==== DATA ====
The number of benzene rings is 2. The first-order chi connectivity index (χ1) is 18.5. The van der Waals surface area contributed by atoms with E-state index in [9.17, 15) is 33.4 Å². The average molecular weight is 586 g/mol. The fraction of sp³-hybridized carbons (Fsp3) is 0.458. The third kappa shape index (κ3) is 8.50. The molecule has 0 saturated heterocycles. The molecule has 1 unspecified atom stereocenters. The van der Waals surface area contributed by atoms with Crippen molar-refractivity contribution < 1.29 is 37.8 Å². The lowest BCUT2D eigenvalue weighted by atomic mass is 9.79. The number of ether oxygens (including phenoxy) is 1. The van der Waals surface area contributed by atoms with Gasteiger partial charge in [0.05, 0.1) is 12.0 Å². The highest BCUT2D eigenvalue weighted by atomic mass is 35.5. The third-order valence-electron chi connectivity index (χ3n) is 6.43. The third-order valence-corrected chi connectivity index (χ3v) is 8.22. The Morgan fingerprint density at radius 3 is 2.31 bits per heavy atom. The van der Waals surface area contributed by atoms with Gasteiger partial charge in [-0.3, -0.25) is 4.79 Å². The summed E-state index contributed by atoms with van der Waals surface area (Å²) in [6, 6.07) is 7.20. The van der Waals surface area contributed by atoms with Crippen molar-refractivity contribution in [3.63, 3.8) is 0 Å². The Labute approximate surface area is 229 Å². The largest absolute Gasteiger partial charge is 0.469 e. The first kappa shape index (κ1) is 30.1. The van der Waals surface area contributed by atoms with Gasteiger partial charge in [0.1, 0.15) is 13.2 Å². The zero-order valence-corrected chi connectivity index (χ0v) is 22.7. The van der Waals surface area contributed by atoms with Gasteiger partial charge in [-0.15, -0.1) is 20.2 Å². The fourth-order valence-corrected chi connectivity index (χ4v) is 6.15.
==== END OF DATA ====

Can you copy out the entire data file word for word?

The number of benzene rings is 2. The first-order chi connectivity index (χ1) is 18.5. The van der Waals surface area contributed by atoms with E-state index in [9.17, 15) is 33.4 Å². The average molecular weight is 586 g/mol. The fraction of sp³-hybridized carbons (Fsp3) is 0.458. The third kappa shape index (κ3) is 8.50. The molecule has 0 saturated heterocycles. The molecule has 1 unspecified atom stereocenters. The van der Waals surface area contributed by atoms with Crippen molar-refractivity contribution < 1.29 is 37.8 Å². The lowest BCUT2D eigenvalue weighted by atomic mass is 9.79. The number of ether oxygens (including phenoxy) is 1. The van der Waals surface area contributed by atoms with Gasteiger partial charge in [0.05, 0.1) is 12.0 Å². The highest BCUT2D eigenvalue weighted by atomic mass is 35.5. The third-order valence-electron chi connectivity index (χ3n) is 6.43. The third-order valence-corrected chi connectivity index (χ3v) is 8.22. The Morgan fingerprint density at radius 3 is 2.31 bits per heavy atom. The van der Waals surface area contributed by atoms with Gasteiger partial charge in [-0.3, -0.25) is 4.79 Å². The summed E-state index contributed by atoms with van der Waals surface area (Å²) in [6, 6.07) is 7.20. The van der Waals surface area contributed by atoms with Crippen molar-refractivity contribution in [3.63, 3.8) is 0 Å². The Labute approximate surface area is 229 Å². The largest absolute Gasteiger partial charge is 0.469 e. The first kappa shape index (κ1) is 30.1. The van der Waals surface area contributed by atoms with Gasteiger partial charge in [0.1, 0.15) is 13.2 Å². The zero-order valence-corrected chi connectivity index (χ0v) is 22.7. The van der Waals surface area contributed by atoms with Gasteiger partial charge in [-0.15, -0.1) is 20.2 Å². The fourth-order valence-corrected chi connectivity index (χ4v) is 6.15.